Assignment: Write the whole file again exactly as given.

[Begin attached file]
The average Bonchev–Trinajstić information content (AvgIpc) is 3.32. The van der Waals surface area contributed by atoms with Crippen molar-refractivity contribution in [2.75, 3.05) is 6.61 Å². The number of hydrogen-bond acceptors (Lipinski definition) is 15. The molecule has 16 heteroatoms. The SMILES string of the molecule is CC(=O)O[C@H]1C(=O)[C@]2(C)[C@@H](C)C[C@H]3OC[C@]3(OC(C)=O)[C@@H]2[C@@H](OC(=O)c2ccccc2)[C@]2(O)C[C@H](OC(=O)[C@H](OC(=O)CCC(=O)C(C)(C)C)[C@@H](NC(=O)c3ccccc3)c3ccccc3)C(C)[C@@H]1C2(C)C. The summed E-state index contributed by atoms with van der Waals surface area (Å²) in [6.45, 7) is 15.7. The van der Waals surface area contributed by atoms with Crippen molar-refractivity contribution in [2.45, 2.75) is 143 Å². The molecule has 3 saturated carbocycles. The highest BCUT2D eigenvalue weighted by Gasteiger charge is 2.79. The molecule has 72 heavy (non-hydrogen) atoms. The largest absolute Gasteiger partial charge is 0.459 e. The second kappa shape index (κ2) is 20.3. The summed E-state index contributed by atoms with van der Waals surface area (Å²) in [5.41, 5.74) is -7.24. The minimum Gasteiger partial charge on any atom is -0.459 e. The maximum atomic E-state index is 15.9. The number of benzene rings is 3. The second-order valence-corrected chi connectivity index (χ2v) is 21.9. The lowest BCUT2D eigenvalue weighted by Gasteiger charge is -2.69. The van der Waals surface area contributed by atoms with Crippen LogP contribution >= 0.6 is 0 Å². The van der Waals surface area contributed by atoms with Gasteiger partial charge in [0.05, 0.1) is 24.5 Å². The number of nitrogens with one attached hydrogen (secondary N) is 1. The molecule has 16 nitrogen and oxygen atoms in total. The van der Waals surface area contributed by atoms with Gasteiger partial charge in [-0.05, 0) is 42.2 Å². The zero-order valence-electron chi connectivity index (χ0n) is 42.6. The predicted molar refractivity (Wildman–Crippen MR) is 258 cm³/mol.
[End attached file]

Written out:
The average Bonchev–Trinajstić information content (AvgIpc) is 3.32. The van der Waals surface area contributed by atoms with Crippen molar-refractivity contribution in [2.75, 3.05) is 6.61 Å². The number of hydrogen-bond acceptors (Lipinski definition) is 15. The molecule has 16 heteroatoms. The SMILES string of the molecule is CC(=O)O[C@H]1C(=O)[C@]2(C)[C@@H](C)C[C@H]3OC[C@]3(OC(C)=O)[C@@H]2[C@@H](OC(=O)c2ccccc2)[C@]2(O)C[C@H](OC(=O)[C@H](OC(=O)CCC(=O)C(C)(C)C)[C@@H](NC(=O)c3ccccc3)c3ccccc3)C(C)[C@@H]1C2(C)C. The summed E-state index contributed by atoms with van der Waals surface area (Å²) in [6.45, 7) is 15.7. The van der Waals surface area contributed by atoms with Crippen molar-refractivity contribution in [2.45, 2.75) is 143 Å². The molecule has 3 saturated carbocycles. The highest BCUT2D eigenvalue weighted by Gasteiger charge is 2.79. The molecule has 72 heavy (non-hydrogen) atoms. The largest absolute Gasteiger partial charge is 0.459 e. The second kappa shape index (κ2) is 20.3. The summed E-state index contributed by atoms with van der Waals surface area (Å²) in [5.41, 5.74) is -7.24. The minimum Gasteiger partial charge on any atom is -0.459 e. The maximum atomic E-state index is 15.9. The number of benzene rings is 3. The second-order valence-corrected chi connectivity index (χ2v) is 21.9. The lowest BCUT2D eigenvalue weighted by Gasteiger charge is -2.69. The van der Waals surface area contributed by atoms with Crippen LogP contribution >= 0.6 is 0 Å². The van der Waals surface area contributed by atoms with Gasteiger partial charge in [0.05, 0.1) is 24.5 Å². The number of nitrogens with one attached hydrogen (secondary N) is 1. The molecule has 16 nitrogen and oxygen atoms in total. The van der Waals surface area contributed by atoms with Gasteiger partial charge in [-0.05, 0) is 42.2 Å². The zero-order valence-electron chi connectivity index (χ0n) is 42.6. The predicted molar refractivity (Wildman–Crippen MR) is 258 cm³/mol.